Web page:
Summer at Lake Como?
William Degouve de Nunques painted Lake Como at twilight while on his honeymoon, which he could afford to stretch out over several years.
But whether that’s apparent by looking at it is questionable. It is certainly the case that the period after his marriage to artist Juliette Massin was highly productive.
In that time he developed into a master of the night piece, a characteristic theme of the Belgian symbolist movement to which Degouve belonged. At the exhibitions in the salons of Brussels, the symbolists were impressed by the ‘nocturnes’ of American-English painter James Abbott McNeill Whistler. And there was a lively interchange with poets and writers such as Verhaeren, Maeterlinck and Rodenbach, whose work evoked images of moonlit landscapes.
The symbolists concentrated on fantasy and spirituality and on a higher dimension that lies hidden behind our visible reality. Degouve’s night scenes show a mysterious, shrouded world. They are removed from the sharpness and precision of daylight, which leaves nothing to the imagination. He painted Lake Como at the moment when the sun no longer radiates warmth or energy and only briefly still illuminates the facades of the houses on the water’s edge. The painting is immersed in many shades of blue, the colour of dreams. A mysterious light glows in some of the houses. There are no people.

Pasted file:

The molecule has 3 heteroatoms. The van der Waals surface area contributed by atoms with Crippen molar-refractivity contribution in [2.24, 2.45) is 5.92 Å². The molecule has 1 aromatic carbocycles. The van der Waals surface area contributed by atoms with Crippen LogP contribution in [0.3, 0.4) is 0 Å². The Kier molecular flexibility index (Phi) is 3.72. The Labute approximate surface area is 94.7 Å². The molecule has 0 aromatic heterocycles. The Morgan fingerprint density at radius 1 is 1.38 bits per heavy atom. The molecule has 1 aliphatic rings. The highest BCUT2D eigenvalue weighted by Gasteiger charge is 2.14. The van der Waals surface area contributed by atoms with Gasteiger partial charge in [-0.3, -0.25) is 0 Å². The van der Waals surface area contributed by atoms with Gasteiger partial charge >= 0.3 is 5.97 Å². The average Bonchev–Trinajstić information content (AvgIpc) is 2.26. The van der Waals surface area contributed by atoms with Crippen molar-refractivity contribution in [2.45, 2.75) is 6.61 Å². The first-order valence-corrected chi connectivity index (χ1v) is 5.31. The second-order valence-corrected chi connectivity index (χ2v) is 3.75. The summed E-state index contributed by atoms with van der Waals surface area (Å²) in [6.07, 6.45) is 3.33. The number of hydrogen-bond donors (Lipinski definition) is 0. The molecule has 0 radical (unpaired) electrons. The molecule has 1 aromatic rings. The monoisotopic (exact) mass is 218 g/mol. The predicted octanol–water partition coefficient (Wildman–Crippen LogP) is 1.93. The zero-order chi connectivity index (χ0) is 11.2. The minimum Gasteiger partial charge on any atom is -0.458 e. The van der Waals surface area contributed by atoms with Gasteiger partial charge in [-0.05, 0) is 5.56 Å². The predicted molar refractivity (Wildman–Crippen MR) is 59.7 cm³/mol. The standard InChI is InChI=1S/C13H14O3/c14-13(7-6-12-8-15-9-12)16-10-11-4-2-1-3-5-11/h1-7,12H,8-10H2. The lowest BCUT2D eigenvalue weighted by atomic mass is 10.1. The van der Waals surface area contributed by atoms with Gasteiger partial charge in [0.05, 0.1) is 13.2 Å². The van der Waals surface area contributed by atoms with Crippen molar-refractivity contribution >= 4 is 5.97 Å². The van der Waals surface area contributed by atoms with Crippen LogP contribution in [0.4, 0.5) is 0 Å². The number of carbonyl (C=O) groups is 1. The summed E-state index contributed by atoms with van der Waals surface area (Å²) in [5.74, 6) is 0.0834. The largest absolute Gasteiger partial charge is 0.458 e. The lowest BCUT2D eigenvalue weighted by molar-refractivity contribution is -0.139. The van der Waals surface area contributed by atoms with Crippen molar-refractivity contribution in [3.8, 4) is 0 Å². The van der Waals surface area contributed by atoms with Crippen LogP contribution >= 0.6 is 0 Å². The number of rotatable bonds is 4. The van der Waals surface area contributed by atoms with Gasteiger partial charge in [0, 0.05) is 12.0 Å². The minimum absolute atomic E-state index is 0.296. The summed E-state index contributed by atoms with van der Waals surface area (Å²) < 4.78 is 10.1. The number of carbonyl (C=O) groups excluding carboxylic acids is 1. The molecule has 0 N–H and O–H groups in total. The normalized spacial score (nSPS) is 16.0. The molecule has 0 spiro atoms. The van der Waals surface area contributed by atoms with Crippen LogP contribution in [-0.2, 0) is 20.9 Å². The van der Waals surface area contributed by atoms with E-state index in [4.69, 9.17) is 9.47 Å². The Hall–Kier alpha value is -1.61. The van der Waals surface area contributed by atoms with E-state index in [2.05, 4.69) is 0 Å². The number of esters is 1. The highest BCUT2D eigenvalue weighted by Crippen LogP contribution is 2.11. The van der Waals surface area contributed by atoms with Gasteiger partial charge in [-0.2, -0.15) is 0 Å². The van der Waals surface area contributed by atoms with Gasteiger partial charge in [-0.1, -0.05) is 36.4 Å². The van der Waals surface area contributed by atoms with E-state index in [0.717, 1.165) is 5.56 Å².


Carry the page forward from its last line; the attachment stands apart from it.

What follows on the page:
Mr and Mrs Degouve also visited Venice on their journey. The night pieces he made there must have seemed, even then, somewhat at odds with the prevailing Baedeker image of a city swathed in dancing sunlight. Rather, they could have been the decor for the dwarf serial killer from Daphne du Maurier’s novel 'Don’t look now' or for the ominous sultry heat of Thomas Mann’s 'Tod in Venedig'.
The Kröller-Müller Museum is showing Degouve’s night pieces – and an important selection from his whole oeuvre – throughout the summer. As yet, this summer has been far from warm, let alone sultry. But in the Kröller-Müller, at least, it is another Sweet Summer. For the seventh year the sculpture garden provides the decor for theatre, music, performances and much more. The Sweet Summer Nights are on 14 and 28 July, with a children’s afternoon on 11 August. After that, it will remain summer at Lake Como for a long time.
Lisette Pelsers, July 2012
Lake Como at twilight, 1897
In Venice, 1895